The words less spoken: why truth matters

This is my third post in my series for M. Scott Peck’s The Road Less Travelled.
I’ve been really enjoying writing about his 4 essential steps to process pain from problem-solving!
First we learned about the importance of delaying gratification and accepting responsibility.
Today, we will explore dedication to truth and why it matters!

Our view of reality is like a map
that we continuously build on.
If based on falsehoods, we will be lost.

It’s dangerous to give up on revising our maps.
The world changes along with us. New information and new roles demand changes.
Otherwise, we might defend and believe in outdated views of reality, and try to destroy the new reality. This may explain prejudice against LGBT+ people for example.
Actively clinging to realities developed in childhood that are inappropriate now is called transference by psychiatrists

If a child learned that it cannot trust its parents,
it will build a map of ‘I cannot trust people‘.
They will clash with authority figures and
not trust others unless
they revise their world view.

This next paragraph was too good to summarise into my own words:
Truth or reality is avoided when it is painful.
We can revise our maps only when we have the discipline to overcome that pain.
To have such discipline, we must be totally dedicated to truth.

That is to say that we must always hold truth, as best as can determine it, to be more important, more vital to our self-interest, than our comfort.
Conversely, we must always consider our personal discomfort relatively unimportant and, indeed, even welcome it in the service of the search for truth.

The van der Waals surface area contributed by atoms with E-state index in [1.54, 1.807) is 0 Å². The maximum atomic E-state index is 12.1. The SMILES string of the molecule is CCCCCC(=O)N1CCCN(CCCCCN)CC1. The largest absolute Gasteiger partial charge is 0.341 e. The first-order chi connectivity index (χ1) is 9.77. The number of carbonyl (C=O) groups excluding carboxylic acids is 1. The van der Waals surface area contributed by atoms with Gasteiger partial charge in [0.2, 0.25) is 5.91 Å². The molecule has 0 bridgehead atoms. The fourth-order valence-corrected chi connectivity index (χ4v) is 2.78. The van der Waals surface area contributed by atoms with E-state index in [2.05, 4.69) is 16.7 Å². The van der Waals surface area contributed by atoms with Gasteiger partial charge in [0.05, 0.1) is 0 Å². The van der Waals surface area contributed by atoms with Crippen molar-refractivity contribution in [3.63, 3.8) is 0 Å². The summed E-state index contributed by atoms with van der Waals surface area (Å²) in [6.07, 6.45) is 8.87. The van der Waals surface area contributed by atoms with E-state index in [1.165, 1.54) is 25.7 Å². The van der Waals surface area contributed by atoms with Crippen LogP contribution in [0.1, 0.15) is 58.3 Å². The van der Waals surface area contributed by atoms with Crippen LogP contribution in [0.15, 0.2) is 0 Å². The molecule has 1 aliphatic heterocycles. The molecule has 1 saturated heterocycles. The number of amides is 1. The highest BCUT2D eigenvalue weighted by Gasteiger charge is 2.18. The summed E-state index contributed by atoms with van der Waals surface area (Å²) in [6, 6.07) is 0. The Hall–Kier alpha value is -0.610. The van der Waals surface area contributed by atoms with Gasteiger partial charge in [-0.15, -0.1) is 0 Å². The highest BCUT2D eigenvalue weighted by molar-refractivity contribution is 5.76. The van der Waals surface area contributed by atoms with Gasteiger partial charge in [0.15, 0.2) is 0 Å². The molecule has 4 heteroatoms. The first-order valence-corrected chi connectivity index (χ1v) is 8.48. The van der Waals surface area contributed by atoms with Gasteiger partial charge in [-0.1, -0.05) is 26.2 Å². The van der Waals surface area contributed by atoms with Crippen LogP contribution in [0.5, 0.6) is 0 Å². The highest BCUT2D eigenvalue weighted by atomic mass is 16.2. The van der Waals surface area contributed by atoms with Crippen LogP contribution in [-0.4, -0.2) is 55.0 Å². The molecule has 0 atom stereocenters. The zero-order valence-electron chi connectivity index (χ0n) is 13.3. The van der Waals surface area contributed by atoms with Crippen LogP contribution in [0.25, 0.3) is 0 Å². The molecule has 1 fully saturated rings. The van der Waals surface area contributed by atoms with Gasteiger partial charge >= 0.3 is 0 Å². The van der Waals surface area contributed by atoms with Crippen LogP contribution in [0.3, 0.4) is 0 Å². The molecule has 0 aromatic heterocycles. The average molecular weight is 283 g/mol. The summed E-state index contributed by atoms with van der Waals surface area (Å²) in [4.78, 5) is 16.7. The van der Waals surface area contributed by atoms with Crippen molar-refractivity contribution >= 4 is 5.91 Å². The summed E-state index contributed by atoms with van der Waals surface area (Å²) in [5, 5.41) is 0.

As we know the world through our relationship to it,
we must search for truth in the external world
as much as in the observer.
This means a willingness to be personally challenged.

To avoid living in an echo chamber, we must allow other map-makers to critique us.
In order to be fully open for public inspection, we must be totally honest at all times.
Continuous self-monitoring to assure honesty (without shortcuts or white lies!) is not easy.
Believing a lie such as ‘my parents really loved me‘ can have disasterous consequences.
Living in denial skews our internal map and taints our values with other people.

Sometimes we lie to protect our children (they will know anyway!)
or we lie because we think people not strong enough to know the truth
(we are doing them a disservice).
Feelings and opinions will also have to be kept to ourselves at times (the office would quickly get awkward).


So with these exceptions, here are a few rules Peck came up with that make sticking to the truth easier:
– Never speak falsehood
– Withholding the truth is often a lie and requires a significant moral decision
– Withholding the truth should never be based on personal needs (for power, being liked, etc) but always on the needs of the person from whom the truth is being kept
– Assessing another person’s needs requires genuine love for the other
– The primary factor for assessing the other person’s needs is their capacity to utilise the truth for their own spiritual growth
– Generally we underestimate rather than overestimate the capacity of spiritual growth in others

This may sound tiresome, never-ending and complicated
but you will gain security, pride and complete freedom from fear.
The more honest one is, the easier it is to continue being honest,
just as the more lies one has told, the more necessary it is to lie again.

Check out part four in the techniques required for the pain-free discipline of life’s problem-solving by Peck: balance.

7 thoughts on “The words less spoken: why truth matters

    1. I think its often unconscious! I make an active effort not to say even white lies but I feel like sometimes I speak without thinking (may be my ADHD) and then I kick myself. Trying to counter act that by telling people I lied and apologising, hoping I will become more aware of my words as I speak them but they’re all usually exaggerations masking insecurities. Great to hear your progress!

      Liked by 1 person

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